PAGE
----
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Father has Alzheimer's and is in a nursing home.

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Depending on the extent of Alzheimer's, it may be too late to do any type of POA. Original poster asked about Guardianship so I suspect she needs info on that.
Lawyer office (elder care lawyer) is the only place that can help with that.
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First of all I want to tell you to hold on to your faith . . Take a deep breath. There is POA, Medical Power of Attorney and guardianship. I have a mother and a mother-in-law with alzheimers. Both of their situations are totally different. I was blessed working with both family physicians and bank institutions that knew me (and knew that I was genuine). It does help! Good luck to you & God bless!!!
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If your Mom does not NEED guardianship please do not go this route.
As a wife, if her name is on the deed to the house and the bank accounts there should be few problems.
She should obtain POA for finances as well as health.
there are 2 Guardianship's that occur..Guardian of the Person and Guardian of the Estate.
With Guardianship she will have to get approved by the court any money she uses for his care, clothing expenses as well as submitting documentation on visits to the doctor and the type of care that he is getting.
All receipts will have to be saved and they will also be submitted.
You/she will have to go to court several times a year to present this information. (the lawyers can do this if you wish)
This will continue until his funds are pretty much exhausted then she will become Guardian of the Person not of the Estate
Once she becomes Guardian of the Person an Annual Report on the Ward is filed. This can be completed easily and mailed in.
(Just finished filling out the one I have to for my Husband.)
I think it is insane that I had to "charge him" rent, for electric, food etc in order to withdraw money from his account to help pay bills.
Please talk to an Elder Care Attorney to determine if this actually NEEDS to be done or will other methods be better.
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Guardianship is covered by state law, so the procedures and necessities can vary from state to state.

Since attorneys are expensive, you might want to start by contacting your local Area Agency on Aging and asking for advice. They may be able to refer you to local resources that will provide information on what's involved in obtaining guardianship in your area, or under your circumstances.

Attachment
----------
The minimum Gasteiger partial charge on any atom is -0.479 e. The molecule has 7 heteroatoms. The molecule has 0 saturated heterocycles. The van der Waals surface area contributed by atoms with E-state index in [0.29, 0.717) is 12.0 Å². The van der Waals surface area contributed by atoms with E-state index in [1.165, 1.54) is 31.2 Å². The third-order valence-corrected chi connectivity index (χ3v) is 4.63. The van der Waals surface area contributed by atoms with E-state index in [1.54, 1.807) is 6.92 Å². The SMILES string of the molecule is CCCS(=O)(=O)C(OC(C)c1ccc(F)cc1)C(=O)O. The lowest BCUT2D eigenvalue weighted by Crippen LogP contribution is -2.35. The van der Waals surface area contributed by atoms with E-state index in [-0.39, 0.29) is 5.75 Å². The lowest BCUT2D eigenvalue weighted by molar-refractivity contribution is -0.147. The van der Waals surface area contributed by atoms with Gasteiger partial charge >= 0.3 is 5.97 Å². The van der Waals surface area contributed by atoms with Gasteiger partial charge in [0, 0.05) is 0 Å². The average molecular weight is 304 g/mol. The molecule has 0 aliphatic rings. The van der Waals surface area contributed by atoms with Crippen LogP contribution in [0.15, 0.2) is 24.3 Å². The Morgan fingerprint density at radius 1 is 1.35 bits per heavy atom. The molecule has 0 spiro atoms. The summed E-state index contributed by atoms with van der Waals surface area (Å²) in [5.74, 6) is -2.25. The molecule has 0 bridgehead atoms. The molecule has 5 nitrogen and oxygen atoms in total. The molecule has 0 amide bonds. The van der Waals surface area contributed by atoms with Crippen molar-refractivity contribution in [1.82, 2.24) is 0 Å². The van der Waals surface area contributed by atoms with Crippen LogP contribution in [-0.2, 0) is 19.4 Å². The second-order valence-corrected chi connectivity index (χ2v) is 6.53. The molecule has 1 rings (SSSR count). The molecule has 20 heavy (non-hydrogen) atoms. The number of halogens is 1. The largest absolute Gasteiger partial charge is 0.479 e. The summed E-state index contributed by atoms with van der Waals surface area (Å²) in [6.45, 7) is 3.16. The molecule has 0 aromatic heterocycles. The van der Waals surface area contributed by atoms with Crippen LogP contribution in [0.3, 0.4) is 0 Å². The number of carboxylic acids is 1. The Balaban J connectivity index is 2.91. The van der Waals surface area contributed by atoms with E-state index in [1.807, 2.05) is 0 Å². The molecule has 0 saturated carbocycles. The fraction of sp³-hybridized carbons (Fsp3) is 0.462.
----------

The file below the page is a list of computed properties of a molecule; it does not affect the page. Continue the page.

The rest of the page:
I believe that in my own state of California, there needs to be proof that the person has lost capacity to manage certain types of affairs, and the courts do need to be involved. But as I said, things vary depending on the jurisdiction and the circumstances.
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Why does she need guardianship? What does she need to do that she can't simply do as his wife? My husband had dementia and I never needed guardianship. I'm not trying to argue that she doesn't need it. I'm just curious what the circumstances are.
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When I applied for -- and was awarded -- guardianship of my mother I took the steps pamstegma advises. The court order was not granted in a courtroom; just a small office. The person who granted the order asked me only one question, "Why do you want to be her guardian?" Answer, "Because she's my mother." I was awarded control of her finances, and required to keep written accounts of what I spent on her behalf.
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You start with your family attorney. Guardianship is granted by a court order. She has to petition the court for guardian/conservator status.
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